The garbage predicament, or rather disaster, has become a scourge threatening Egyptians, a dilemma of huge proportions and intertwined causes that defy efforts at resolving it. I wish it were just an issue of the garbage recycling the government has been trying for years to hammer into our heads. As I see it, the root problem lies in a chain of disastrous misbehaviour that involves public recklessness, apathy by local authorities, and the chaos of collecting unsorted garbage. Each of these links in the chain is a disaster in its own right.
I hope no one takes offence with my opinion on the recklessness of Egyptians vis-à-vis the waste they generate. If we are ever to rectify our faults, we need to discuss them candidly. Sadly, most Egyptians adopt conduct that lacks in personal hygiene, and in home and workplace cleanliness. That said, it is no surprise that they care nothing for collecting and ridding themselves of their garbage in safe, hygienic ways. They tend to discard their waste outside the boundaries of their personal spaces, be these homes or workplaces. More often than not they leave their waste outside their doorsteps; they might even hurl it out of their windows into the street or inner courtyard of the building, onto public spaces, facilities, or even transport. They behave as though oblivious to the fact that the garbage piles up, creates an abominable stench, gets infested with insects, and altogether becomes a health hazard threatening them and their families. They justify their behaviour with a shrug of the shoulders: “It’s the garbage collector’s job to pick the garbage.”
Such being the scale of the problem, any contemplation of how to resolve it must hit the question: “Oh my God! Where do we start?” The answer in fact would be in adopting two policies. The first works to empower mechanisms of supervision and vigilance on part of local government in collaboration with civil society organisations, so that a system of reward and punishment is implemented regarding garbage collection and disposal. The second involves instilling in schoolchildren awareness of the principles of hygiene and cleanliness especially regarding garbage handling, in order for future generations to grow keen on cleanliness and appreciative of beauty.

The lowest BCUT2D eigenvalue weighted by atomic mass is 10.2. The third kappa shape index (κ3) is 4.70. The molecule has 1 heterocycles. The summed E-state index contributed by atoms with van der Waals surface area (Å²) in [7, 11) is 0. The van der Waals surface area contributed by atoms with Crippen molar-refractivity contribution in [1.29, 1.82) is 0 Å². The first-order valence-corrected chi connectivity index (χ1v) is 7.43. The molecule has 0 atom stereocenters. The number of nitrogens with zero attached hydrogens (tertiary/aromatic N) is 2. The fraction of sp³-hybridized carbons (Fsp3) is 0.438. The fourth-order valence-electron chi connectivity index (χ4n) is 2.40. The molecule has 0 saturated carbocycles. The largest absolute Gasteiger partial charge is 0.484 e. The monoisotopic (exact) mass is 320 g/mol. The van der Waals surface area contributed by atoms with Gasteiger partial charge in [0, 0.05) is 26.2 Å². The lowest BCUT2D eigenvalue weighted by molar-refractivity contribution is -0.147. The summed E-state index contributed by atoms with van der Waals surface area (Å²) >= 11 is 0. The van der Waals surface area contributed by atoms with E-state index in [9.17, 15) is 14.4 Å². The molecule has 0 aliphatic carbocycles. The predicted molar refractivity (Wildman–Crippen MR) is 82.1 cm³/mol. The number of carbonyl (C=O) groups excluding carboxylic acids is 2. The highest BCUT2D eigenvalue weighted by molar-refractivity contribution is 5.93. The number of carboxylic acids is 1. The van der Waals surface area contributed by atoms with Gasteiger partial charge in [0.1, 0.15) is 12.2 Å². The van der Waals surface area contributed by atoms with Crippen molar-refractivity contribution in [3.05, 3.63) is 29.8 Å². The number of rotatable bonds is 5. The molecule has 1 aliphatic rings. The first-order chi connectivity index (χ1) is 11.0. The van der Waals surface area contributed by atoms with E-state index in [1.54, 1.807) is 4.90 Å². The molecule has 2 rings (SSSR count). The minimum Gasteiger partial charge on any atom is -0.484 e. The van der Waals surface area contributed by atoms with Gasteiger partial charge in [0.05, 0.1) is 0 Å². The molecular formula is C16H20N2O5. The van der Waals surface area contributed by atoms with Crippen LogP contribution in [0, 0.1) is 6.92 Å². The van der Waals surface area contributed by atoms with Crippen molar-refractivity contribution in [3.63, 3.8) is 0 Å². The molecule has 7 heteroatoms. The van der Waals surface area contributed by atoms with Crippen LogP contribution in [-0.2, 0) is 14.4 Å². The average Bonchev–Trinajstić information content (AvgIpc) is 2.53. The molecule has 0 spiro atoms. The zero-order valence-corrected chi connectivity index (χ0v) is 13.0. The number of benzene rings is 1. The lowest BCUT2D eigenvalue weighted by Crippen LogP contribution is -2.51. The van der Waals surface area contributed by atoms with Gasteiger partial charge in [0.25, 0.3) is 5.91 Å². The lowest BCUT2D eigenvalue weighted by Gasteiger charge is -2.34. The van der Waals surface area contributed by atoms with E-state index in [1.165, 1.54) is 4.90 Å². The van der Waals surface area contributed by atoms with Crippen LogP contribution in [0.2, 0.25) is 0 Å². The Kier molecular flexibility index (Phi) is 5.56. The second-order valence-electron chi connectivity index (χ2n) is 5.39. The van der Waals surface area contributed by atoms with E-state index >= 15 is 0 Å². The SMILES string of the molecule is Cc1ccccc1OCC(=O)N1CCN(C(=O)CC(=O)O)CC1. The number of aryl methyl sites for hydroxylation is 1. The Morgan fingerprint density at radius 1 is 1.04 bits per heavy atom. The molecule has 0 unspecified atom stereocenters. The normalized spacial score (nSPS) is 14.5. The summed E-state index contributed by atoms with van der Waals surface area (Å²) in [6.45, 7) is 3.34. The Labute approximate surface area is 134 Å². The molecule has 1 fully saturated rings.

Another pressing issue in the garbage dilemma is the absence of sorting at the source. The result is total chaos in garbage collection and a horrendous subsequent waste of effort. Allowing people to dispose of unsorted garbage is the ultimate waste. How could we allow garbage to include food residue and organic waste, side by side with paper, plastic, glass and metal waste?
Multiple efforts are needed to sort the waste that is then seriously polluted before directing it for recycling.
I am of course reminded of other societies that sort their waste at the source. Ironically, we boast that our forefathers taught their forefathers the basics of hygiene and cleanliness! The system of sorting waste at the source is simple and only requires that each person or household should sort their garbage at home or at the workplace, placing each category of garbage in a separate bag and discarding it in the designated public garbage bin. Former Minister of Environment Laila Iskandar who served under PM Hazem al-Beblawy in 2013, and under PM Ibrahim Mahlab in 2014, had an ambitious view when it came to sorting waste. She launched the initiative of distribute to citizens colour coded garbage bags free of charge, to help instil the culture of sorting at the source. However, as is the norm in our country, the progressive reform vision went offstage when the person promoting it left the scene.
Waste recycling is the ultimate answer to the garbage dilemma. It is the answer implemented by many developed countries that thus achieved an added value to their resources following years of discarding garbage in huge landfills or dumps under arduous, costly sanitary measures to avert health hazards.
As for us, we brag that we have walked miles towards waste recycling. Yet a glance at our waste-submerged situation brings to mind the folk saying: “I listen to you and believe you; I see your affairs [your garbage, in this case] and they amaze me!”
10 September 2021